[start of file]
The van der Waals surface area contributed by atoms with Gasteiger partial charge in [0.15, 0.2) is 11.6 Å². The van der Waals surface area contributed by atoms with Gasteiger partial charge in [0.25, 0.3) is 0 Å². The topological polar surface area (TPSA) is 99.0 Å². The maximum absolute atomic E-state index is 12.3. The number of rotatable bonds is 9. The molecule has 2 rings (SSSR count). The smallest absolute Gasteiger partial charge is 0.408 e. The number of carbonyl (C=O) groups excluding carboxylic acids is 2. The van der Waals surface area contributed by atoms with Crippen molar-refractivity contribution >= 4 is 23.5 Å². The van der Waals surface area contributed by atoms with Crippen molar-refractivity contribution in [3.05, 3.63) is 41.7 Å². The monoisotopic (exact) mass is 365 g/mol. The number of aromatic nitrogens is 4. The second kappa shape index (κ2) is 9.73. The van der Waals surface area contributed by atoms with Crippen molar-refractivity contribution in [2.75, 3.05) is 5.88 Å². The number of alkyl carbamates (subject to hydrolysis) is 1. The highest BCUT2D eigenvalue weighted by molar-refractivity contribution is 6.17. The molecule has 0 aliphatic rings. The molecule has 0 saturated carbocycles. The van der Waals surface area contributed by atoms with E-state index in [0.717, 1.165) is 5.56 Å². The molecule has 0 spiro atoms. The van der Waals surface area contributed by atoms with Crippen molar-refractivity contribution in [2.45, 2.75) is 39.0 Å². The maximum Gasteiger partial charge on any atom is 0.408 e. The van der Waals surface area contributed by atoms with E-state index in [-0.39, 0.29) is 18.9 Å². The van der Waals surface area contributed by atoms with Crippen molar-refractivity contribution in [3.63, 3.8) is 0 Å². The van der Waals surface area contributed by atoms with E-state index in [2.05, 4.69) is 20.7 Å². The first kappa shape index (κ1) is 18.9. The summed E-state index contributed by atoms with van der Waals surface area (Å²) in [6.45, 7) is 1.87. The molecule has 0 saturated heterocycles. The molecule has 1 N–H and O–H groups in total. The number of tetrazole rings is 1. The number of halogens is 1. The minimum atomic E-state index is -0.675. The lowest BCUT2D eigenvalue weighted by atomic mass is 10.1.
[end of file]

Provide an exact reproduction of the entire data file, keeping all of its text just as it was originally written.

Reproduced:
The van der Waals surface area contributed by atoms with Gasteiger partial charge in [0.15, 0.2) is 11.6 Å². The van der Waals surface area contributed by atoms with Gasteiger partial charge in [0.25, 0.3) is 0 Å². The topological polar surface area (TPSA) is 99.0 Å². The maximum absolute atomic E-state index is 12.3. The number of rotatable bonds is 9. The molecule has 2 rings (SSSR count). The smallest absolute Gasteiger partial charge is 0.408 e. The number of carbonyl (C=O) groups excluding carboxylic acids is 2. The van der Waals surface area contributed by atoms with Crippen molar-refractivity contribution >= 4 is 23.5 Å². The van der Waals surface area contributed by atoms with Crippen molar-refractivity contribution in [3.05, 3.63) is 41.7 Å². The monoisotopic (exact) mass is 365 g/mol. The number of aromatic nitrogens is 4. The second kappa shape index (κ2) is 9.73. The van der Waals surface area contributed by atoms with Crippen molar-refractivity contribution in [2.75, 3.05) is 5.88 Å². The number of alkyl carbamates (subject to hydrolysis) is 1. The highest BCUT2D eigenvalue weighted by molar-refractivity contribution is 6.17. The molecule has 0 aliphatic rings. The molecule has 0 saturated carbocycles. The van der Waals surface area contributed by atoms with E-state index in [0.717, 1.165) is 5.56 Å². The molecule has 0 spiro atoms. The van der Waals surface area contributed by atoms with Crippen molar-refractivity contribution in [2.45, 2.75) is 39.0 Å². The maximum Gasteiger partial charge on any atom is 0.408 e. The van der Waals surface area contributed by atoms with E-state index in [-0.39, 0.29) is 18.9 Å². The van der Waals surface area contributed by atoms with Crippen molar-refractivity contribution in [3.63, 3.8) is 0 Å². The van der Waals surface area contributed by atoms with E-state index in [2.05, 4.69) is 20.7 Å². The first kappa shape index (κ1) is 18.9. The summed E-state index contributed by atoms with van der Waals surface area (Å²) in [6.45, 7) is 1.87. The molecule has 0 saturated heterocycles. The molecule has 1 N–H and O–H groups in total. The number of tetrazole rings is 1. The number of halogens is 1. The minimum atomic E-state index is -0.675. The lowest BCUT2D eigenvalue weighted by atomic mass is 10.1.